Movie Project #8: The Insider [1999]

50 Movies Project #4: Contemporary Edition

The 50 Movies Project is an annual tradition at The Warning Sign. Every year, I select 50 movies that I feel I must see in order to continue my progression as a film lover. This year I’m focusing on contemporary films (1980 to present day) that I somehow haven’t gotten around to seeing yet.

The Insider [1999]

The Insider [1999]
Director: Michael Mann
Writer: Michael Mann, Eric Roth
Country: USA
Genre: Biography/Drama/Thriller
Starring: Russell Crowe, Al Pacino, Christopher Plummer
Running Time: 157 minutes

Whistleblowing reports are ripe for film adaptations, and Michael Mann’s The Insider turns one such true story into a gripping thriller. No action scenes are necessary here; instead, the film builds tension through the tumultuous work that is investigative journalism, and the extreme lengths large corporations will go to cover their asses.

Russell Crowe plays Dr. Jeffrey Wigand, a research chemist who decides to blow the whistle on the illegal behavior of his former employer, Brown & Williamson. Part of the triumvirate that is Big Tobacco, B&W had blatantly lied to Congress about the addictive nature of their cigarettes. Wigand is persuaded to spill the beans about these blatant perjuries by 60 Minutes producer, Lowell Bergman (Al Pacino).

There’s a lot on the line here. Wigand is breaking his confidentiality agreement, thereby risking jail, and he is receiving all sorts of legal pressure from his former company. He becomes paranoid, believing there to be threats on his life, and it begins to unravel his once-stable family. Bergman, determined to get this story out there, is fighting profusely with his superiors at CBS. They are worried about the possible financial repurcussions that could happen if they were to air an interview with Wigand. There’s a lot of back-and-forth drama going on, and the pressure takes its toll on both men. By the end of the film, both Wigand and Bergman look like they have been to hell and back. It’s an increasingly desperate battle between the evil corporation and those seeking to tell the truth.

The Insider [1999]

There is an equal emphasis on both men in this film. We grow to learn more about Wigand early on, as he battles with himself on whether or not to fully go through with his actions. Later, Bergman is the main focus as he fights tooth and nail to get the 60 Minutes interview with Wigand on the air and unedited. Even when things are looking absolutely dire, neither one gives up.

Both characters are well-written and given an ample amount of screen time, and Crowe and Pacino bring out the best in them. As the film goes on, it becomes more and more noticeable just how much of an uphill climb they have ahead of them. Crowe and Pacino are backed by an impressive supporting cast, including Christopher Plummer as 60 Minutes anchor Mike Wallace, Philip Baker Hall as the TV show’s top boss, and Diane Venora as Wigand’s distraught wife.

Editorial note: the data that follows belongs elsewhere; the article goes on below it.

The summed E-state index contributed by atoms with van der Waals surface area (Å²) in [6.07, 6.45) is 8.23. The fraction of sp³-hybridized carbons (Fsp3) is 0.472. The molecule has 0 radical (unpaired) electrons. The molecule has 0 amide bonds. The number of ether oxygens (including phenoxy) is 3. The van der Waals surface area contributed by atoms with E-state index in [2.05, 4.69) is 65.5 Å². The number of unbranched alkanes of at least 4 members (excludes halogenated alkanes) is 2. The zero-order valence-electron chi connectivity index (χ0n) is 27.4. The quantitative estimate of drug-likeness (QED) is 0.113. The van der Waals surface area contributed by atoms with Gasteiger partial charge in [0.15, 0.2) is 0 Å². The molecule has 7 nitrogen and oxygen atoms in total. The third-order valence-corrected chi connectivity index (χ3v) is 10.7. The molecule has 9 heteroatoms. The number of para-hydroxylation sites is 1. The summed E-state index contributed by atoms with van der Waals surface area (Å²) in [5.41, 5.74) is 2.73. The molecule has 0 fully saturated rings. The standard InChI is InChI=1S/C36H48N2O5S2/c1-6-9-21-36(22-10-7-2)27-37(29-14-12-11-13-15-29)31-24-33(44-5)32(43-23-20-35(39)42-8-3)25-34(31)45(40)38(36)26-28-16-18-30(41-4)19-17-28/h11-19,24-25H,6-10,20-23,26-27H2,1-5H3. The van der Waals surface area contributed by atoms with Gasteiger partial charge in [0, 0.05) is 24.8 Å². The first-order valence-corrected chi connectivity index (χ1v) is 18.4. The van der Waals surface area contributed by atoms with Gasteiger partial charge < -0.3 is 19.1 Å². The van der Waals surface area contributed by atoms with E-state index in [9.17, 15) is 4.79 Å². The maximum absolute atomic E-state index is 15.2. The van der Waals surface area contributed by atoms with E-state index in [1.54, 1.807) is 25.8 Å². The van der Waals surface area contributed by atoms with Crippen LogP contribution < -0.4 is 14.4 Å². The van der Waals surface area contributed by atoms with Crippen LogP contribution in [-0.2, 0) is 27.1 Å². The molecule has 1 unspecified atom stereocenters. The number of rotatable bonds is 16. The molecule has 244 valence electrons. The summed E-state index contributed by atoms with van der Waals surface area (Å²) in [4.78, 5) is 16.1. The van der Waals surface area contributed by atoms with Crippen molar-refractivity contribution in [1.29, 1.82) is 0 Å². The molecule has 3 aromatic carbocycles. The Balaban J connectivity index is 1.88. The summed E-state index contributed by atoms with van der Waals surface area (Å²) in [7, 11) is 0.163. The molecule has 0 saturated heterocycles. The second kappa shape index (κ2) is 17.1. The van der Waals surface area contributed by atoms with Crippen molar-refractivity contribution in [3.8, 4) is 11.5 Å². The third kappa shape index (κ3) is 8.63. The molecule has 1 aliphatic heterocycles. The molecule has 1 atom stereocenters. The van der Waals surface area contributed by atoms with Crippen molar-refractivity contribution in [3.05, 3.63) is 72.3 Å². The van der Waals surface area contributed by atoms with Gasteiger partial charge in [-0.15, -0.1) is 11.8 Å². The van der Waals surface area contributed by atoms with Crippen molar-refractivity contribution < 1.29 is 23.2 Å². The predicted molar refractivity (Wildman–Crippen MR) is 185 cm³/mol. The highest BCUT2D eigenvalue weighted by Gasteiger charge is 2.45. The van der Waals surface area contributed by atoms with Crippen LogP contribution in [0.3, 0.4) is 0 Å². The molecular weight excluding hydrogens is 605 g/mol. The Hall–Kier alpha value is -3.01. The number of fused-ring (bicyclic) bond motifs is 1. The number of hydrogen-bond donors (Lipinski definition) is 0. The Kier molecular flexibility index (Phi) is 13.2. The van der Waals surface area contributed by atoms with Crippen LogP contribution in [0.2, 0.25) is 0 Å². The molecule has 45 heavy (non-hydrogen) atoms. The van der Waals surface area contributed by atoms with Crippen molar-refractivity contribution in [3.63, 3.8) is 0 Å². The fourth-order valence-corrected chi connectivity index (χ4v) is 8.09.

The Insider [1999]

If there is a flaw in the film, it’s the running time. This is a captivating story, no doubt, but it feels a bit stretched too thin to warrant a running time of over two and a half hours. There are moments where the film drags, and a bit more editing would have been beneficial.

In the end, The Insider asks the question: is justice really worth fighting for? In this case, yes, it appears so. All of the hard work from these two men did pay off, as the Big Tobacco companies reached a massive settlement (over $200 billion) with all 50 states. Wigand and Bergman emerged as different men by the end of it all, but it can be argued their perseverance made them stronger than they ever were before.


23 thoughts on “Movie Project #8: The Insider [1999]

  1. ruth says:

    Woo hoo! Glad you finally saw this, definitely a great slow-burn thriller from Michael Mann. Crowe should’ve won for his role here.

    P.S. Don’t forget Five for the Fifth later today 😉

  2. Nostra says:

    One of those movies I have been meaning to rewatch for a long time but still have not come around to yet. It has been so long since I have seen it that I can not remember anything about it.

  3. jjames36 says:

    Great review, Eric. And I agree that this one seems a bit too long in places – which is a shame because so much of it is so brilliant (especially the performances).

  4. Dan Heaton says:

    This is one of my favorites from Michael Mann, who’s near the top for me with directors. I also love Bruce McGill’s big moment where he tears into the guy on the stand. So many great scenes across the board, and I love what Plummer does with Mike Wallace.

    • Eric @ The Warning Sign says:

      Michael Mann is someone I really want to see more of. Aside from this film, I have seen Heat, Collateral and Public Enemies, and I liked all four (Heat being #1). The Last of the Mohicans was a last-minute cut from my project, but I hope to still catch it soon.

      • Dan Heaton says:

        I’d watch the remainder in this order, though I like them all:

        Last of the Mohicans
        Miami Vice (very underrated!)

        I haven’t seen The Keep or his TV movies, but I’d vouch for all of these. Heat is also my favorite, but it’s pretty close with a few others.

  5. Victor De Leon says:

    Nice job on this review, Eric! One of Mann’s strongest efforts and he was able to rein in Pacino and get an amazing performance from Crowe. All around, a great looking production with great material and a relevant moral dilemma at it’s core.

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